Our Times 3

Can the NDP overcome Canada’s democratic deficit?

Canadian Politics

The NDP has tried time and time again to enact the popular will in their current role in parliament, only to be slapped down by a coalition of their Liberal and Conservative colleagues. Photo by Onfokus/Flickr.

We all love democracy.

The belief in the idea that government is responsive to the will of the people is what makes society function.

In Canada’s electoral system votes are cast and counted, parties squabble freely, and news outlets feature an endless parade of talking heads.

On paper, our democracy looks pretty damn strong.

Despite the window dressing of democratic process however, it is hard to believe that the voices of Canadians are heard when the major parties not only ignore, but openly flout, the will of the people.

The Liberals and Conservatives are the parties most likely to form government, having been the only two to win power in our nation’s history.

But a cursory look at the issues Canadians actually care about shows the disconnect between the people and our democracy.

Across the political spectrum, a supermajority of voters are unified in their support for universal pharma and dentalcare, a major investment in jobs and clean energy (often called a Green New Deal), and taxing the wealth of the very rich.

This support spans parties, class identification, and socioeconomic status. In the world of divided politics, it is truly a sight to behold.

The Liberal and Conservative parties willingly ignore the will of the people, undermining the intention of democracy and finding any excuse to continue their radically regressive pro-business agendas on the Hill.

For anyone who was at either party’s 2021 convention, the chasm between the people and the party elite was on full display.

Conservative Party delegates voted to continue denying the existence of man-made climate change in the party’s platform, while Liberal Party delegates voted 77 percent in favour of a Universal Basic Income modelled on the Canada Emergency Response Benefit (CERB).

Both were non-binding resolutions whose results were promptly ignored by party brass.

At least the Conservative betrayal of democracy will end with the party proposing some semblance of action on climate change, even if it comes in the form of outright denialism.

Liberal leadership couldn’t even be bothered to entertain their membership’s basic income resolution, saying it is “something they would like to look into at some point in the future.”

This line has no kernel of honesty in it and should be all too familiar to voters who’ve heard it before on proportional representation, pharmacare, taxing the rich, expanding voting access, and a litany of other broken promises.

Canadians now know that for the Liberal Party, “some point in the future” is coded language for never.

No party is perfect, and the NDP has had its fair share of struggle. Party members continue to fight for increased internal democracy, but the party ultimately remains answerable to its base. And the base is clear: it wants bold policy.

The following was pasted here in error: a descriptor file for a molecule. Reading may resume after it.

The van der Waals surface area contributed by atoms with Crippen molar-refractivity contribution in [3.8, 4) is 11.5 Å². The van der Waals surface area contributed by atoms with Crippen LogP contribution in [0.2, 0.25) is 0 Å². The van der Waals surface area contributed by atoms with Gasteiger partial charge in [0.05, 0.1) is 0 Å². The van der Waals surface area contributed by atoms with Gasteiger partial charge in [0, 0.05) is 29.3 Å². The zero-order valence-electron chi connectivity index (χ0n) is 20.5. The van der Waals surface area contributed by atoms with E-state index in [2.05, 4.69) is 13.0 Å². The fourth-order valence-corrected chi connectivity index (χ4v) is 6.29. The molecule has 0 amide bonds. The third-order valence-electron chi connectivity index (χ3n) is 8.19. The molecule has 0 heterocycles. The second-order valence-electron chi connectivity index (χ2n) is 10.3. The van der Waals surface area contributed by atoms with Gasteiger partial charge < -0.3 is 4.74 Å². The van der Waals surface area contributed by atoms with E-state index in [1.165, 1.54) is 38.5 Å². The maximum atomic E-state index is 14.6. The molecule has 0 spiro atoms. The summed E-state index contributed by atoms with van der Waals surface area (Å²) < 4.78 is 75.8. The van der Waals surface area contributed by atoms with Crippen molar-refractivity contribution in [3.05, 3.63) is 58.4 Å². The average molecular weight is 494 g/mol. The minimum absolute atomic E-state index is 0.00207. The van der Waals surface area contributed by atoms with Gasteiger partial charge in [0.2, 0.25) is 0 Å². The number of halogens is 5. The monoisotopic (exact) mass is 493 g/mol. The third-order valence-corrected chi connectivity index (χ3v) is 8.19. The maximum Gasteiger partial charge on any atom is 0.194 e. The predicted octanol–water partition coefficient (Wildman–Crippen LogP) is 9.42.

Importantly, the NDP’s current platform mostly reflects that, calling for taxing the wealth of the richest Canadians, making medicare truly universal, and reinvesting in programs that will lift potentially millions out of poverty.

The NDP has tried time and time again to enact the popular will in their current role in parliament, only to be slapped down by a coalition of their Liberal and Conservative colleagues, exposing the hypocrisy of the Trudeau government.

In what now looks likely to be a fall election, the NDP remains the only electorally competitive vehicle giving voice to working Canadians and standing with us on issues of generational and global importance.

The party’s platform seeks to level the economic playing field and attempts to rebuild a social safety net that is worse for wear after years of assault from consecutive Liberal and Conservative governments.

In order to win, however, the party will need to run a strong campaign that reaches every corner of the country, making a bold progressive case to Canadians that a better society is possible under its leadership.

Further, the NDP needs to prove it can move beyond simply acting as a watchdog from the sidelines of power.

Fulfilling the promise of democracy is no small order. It is far easier to turn away from promises made on the campaign trail (or to party insiders who are quick to forgive) than to spend political capital delivering on pledges.

Unfortunately for the Liberals and Conservatives, that is what the job demands and what Canadians expect. Obfuscation and outright lies simply won’t cut it.

For the NDP, restoring faith in our democracy presents an opportunity to claim its place as the voice of the voiceless and become a party that actually governs.

New Democrats must make the case far beyond its base that it will act as the voice of Canadians, embracing progressive populism, and answering the promise of democracy.

Joe Roberts is a veteran political strategist in both the US and Canada, Executive Director of the Centre for Canadian Progress, Co-Host of the political podcast New Left Radio, and Managing Director at Jewish Currents Magazine. Follow him on Twitter @Joe_Roberts01.


CUPE 2021 leaderboard

Browse the Archive